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Loose Women’s Nadia Sawalha says ‘I don’t think my body looks disgusting any more’ and reveals how therapy saved her

SIX days before our shoot, Nadia Sawalha looked at the planned moodboard – in all its scantily clad glory – and realised how much she’d changed. A couple of years ago, she would have run a mile from doing anything so revealing.

“I thought: ‘My god, how far have I come?!’ I still get a shock that I just accept my body now. It’s not body confidence, it’s body acceptance. I accept that this is what I’ve got.”

A couple of years ago, Nadia would have run a mile from doing anything so revealing


A couple of years ago, Nadia would have run a mile from doing anything so revealingCredit: Mark Hayman

After finding fame playing Annie Palmer in EastEnders in the late ’90s, Nadia, 56, is now best known for her 11-year tenure on Loose Women. But in recent months, the mum of two has also emerged as a body-positivity badass.

Once “obsessed” with her physical flaws, two summers ago Nadia burst into tears  on YouTube, admitting she was unable to “shake the shame” of her cellulite. She pledged to be kinder to “Signora Cellulita” and has stuck to her word, becoming a social media hit in the process.

Nadia’s straight-talking take on body image is as refreshing as it is entertaining, and she’s particularly hilarious when parodying the Instagram photos of celebs like Kim Kardashian.

Nadia says: “They have to be kept like an orchid in a glass jar and fed just the right amounts of food and oxygen, whereas daffodils just pop up everywhere and they’re lovely! I’m not an orchid, I’m a daffodil, and I’m fine with that!”

Settling down in the London home she shares with TV producer husband Mark Adderley, 50, and their two daughters Maddie, 18, and Kiki-Bee, 13, we talk midnight McDonald’s binges, therapy, and how HRT saved her life.

Nadia, how old were you when you started having negative thoughts about your body? 

I was probably nine or 10. My mum and dad would never say anything, but the Arabic side of my family were always commenting. “You look nice now my dear, but the time is coming when you’ll be fat!” That was while they were feeding us lamb, chicken and fish in one meal. Then I went to stage school [Italia Conti], which is very much about how you look, so that exacerbated things.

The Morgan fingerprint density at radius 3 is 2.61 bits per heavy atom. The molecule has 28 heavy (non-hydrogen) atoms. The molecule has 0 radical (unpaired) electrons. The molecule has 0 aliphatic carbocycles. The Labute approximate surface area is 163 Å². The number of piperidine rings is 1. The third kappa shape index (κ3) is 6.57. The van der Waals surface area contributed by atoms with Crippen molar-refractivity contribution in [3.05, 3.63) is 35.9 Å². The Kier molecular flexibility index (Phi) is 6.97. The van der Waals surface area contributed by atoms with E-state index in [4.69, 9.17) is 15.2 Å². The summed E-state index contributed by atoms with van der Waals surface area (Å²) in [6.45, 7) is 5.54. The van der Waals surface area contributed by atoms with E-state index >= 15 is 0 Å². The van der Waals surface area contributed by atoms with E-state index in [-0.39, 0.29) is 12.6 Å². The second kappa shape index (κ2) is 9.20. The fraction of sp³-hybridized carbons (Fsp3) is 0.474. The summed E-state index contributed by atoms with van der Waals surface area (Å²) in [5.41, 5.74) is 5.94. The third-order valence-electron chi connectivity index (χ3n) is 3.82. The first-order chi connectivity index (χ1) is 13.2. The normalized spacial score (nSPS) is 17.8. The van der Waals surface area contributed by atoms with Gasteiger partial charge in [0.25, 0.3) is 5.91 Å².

When I started getting parts in films, I’d think: “Why am I going  to this? I’m not attractive!” I had imposter syndrome. Early on in my career, I was doing a TV show and I was 91/2st with hip-waist-bust measurements of 36-24-36 – I had the body of a bloody goddess! – but I was bigger than everybody else.  I remember the stylist saying: “Oh my god, we’ve got to increase the budget. You’re such a difficult size”.

Nadia’s straight-talking take on body image is as refreshing as it is entertaining


Nadia’s straight-talking take on body image is as refreshing as it is entertainingCredit: Instagram/ Nadia Sawalha

What’s been your biggest motivator for achieving body acceptance?

I don’t think I’d have got where I am now without my daughters. I had to see the impact of all of this on them. My eldest has definitely seen my disordered eating – bingeing one day and then vegetable soup for a week. All that b*****ks. When she was younger, she was around me going: “I hate my arms”. It’s this inherent thing we do as women. We go: “I look disgusting” or “I couldn’t wear that, not with my legs/arms/elbows”. Little girls are growing up with this seeping in by osmosis. 

When did you stop hating your body?

When we did the Body Stories campaign for Loose Women [in October 2017]. I had to go down the pub with Jane Moore because I was so anxious about the whole thing. I would never stand in my bra and knickers in front of anyone, then suddenly we’re on billboards in our underwear. It’s been a gradual process since.